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Chinese history for English readers is a quietly contested field: quiet because discussion and developments take place in the margins of the English-speaking world; and contested both because the market for trade books is growing and, more importantly, because new publications are offering ever more diverse and complex ways of seeing China. Two seminal events, the Opium War (1839-42) and the Cu
In Colonial Al-Andalus, Professor Eric Calderwood explores the origin of a claim widely promoted in Moroccan tourism, arts, and literature and finds its roots in Spain’s colonial rhetoric.
Thomas Paine, the most widely read political thinker in the late 18th century, played a notable role in the American Revolution, in the development of popular radicalism in Britain, and in the French Revolution.
Work on the European revolutions of 1848 has rolled out at an accelerated rate since their 150th anniversary two decades ago. Much of this newer research has looked at previously unheralded social and cultural dimensions of the revolutionary conjuncture, but politics has remained, necessarily, at the centre of the literature.
This study situates itself in the context of recent efforts to chart the emergence of the historical profession and the development of national historiographical traditions on a comparative basis.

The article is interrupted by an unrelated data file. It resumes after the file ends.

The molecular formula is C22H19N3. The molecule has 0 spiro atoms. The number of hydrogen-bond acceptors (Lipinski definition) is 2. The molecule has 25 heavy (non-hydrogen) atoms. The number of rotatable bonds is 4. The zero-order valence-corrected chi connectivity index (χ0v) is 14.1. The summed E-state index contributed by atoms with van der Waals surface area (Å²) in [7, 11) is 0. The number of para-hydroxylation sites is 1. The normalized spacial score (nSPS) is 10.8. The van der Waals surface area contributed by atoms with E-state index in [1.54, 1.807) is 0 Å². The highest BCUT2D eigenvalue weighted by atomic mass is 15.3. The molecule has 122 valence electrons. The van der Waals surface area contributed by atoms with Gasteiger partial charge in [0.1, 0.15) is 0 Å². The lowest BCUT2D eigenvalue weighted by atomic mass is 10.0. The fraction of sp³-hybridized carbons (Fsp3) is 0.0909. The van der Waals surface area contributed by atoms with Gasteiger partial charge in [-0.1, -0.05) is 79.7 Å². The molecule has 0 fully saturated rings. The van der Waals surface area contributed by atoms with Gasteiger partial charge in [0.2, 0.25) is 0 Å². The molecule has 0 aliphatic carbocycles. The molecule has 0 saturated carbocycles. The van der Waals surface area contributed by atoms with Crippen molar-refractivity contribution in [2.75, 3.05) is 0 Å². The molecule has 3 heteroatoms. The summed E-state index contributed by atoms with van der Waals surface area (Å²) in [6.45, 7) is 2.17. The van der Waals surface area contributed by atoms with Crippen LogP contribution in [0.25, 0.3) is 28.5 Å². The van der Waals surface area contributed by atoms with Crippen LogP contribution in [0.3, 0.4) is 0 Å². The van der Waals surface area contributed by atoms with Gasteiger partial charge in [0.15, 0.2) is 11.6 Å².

One might be forgiven for thinking that British defence policy between the Napoleonic era and the outbreak of the First World War was always geared towards a large, continental commitment.
In The Ethnographic State: France and the Invention of Moroccan Islam, Edmund Burke does the important work of historicizing colonial-era research on Morocco and Moroccans.
In this history of representations and knowledge formation Sanjay Subrahmanyam turns a historian’s gaze to the problems both implicitly and explicitly embedded in all histories of the early modern and modern world: why did Europeans represent and construct India and by extension, the non-European world in the ways that they did? Why and how did these constructs evolve?
Sarah Badcock has made a name for herself as, alongside the likes of Aaron Retish, one seeking to spread and deepen our understanding of the Russian Revolution in hitherto under- or little-explored regions – both geographical (the Volga provinces) and social (the peasantry of European Russia’s periphery).(1) She has now moved both eastwards and backwards to explore the
Carlos Eire’s Reformations aims to provide a readership of ‘beginners and nonspecialists’ (p. xii) with an introduction to European history between 1450 and 1650. Eire narrows down this immense task by concentrating his narrative on the history of religion.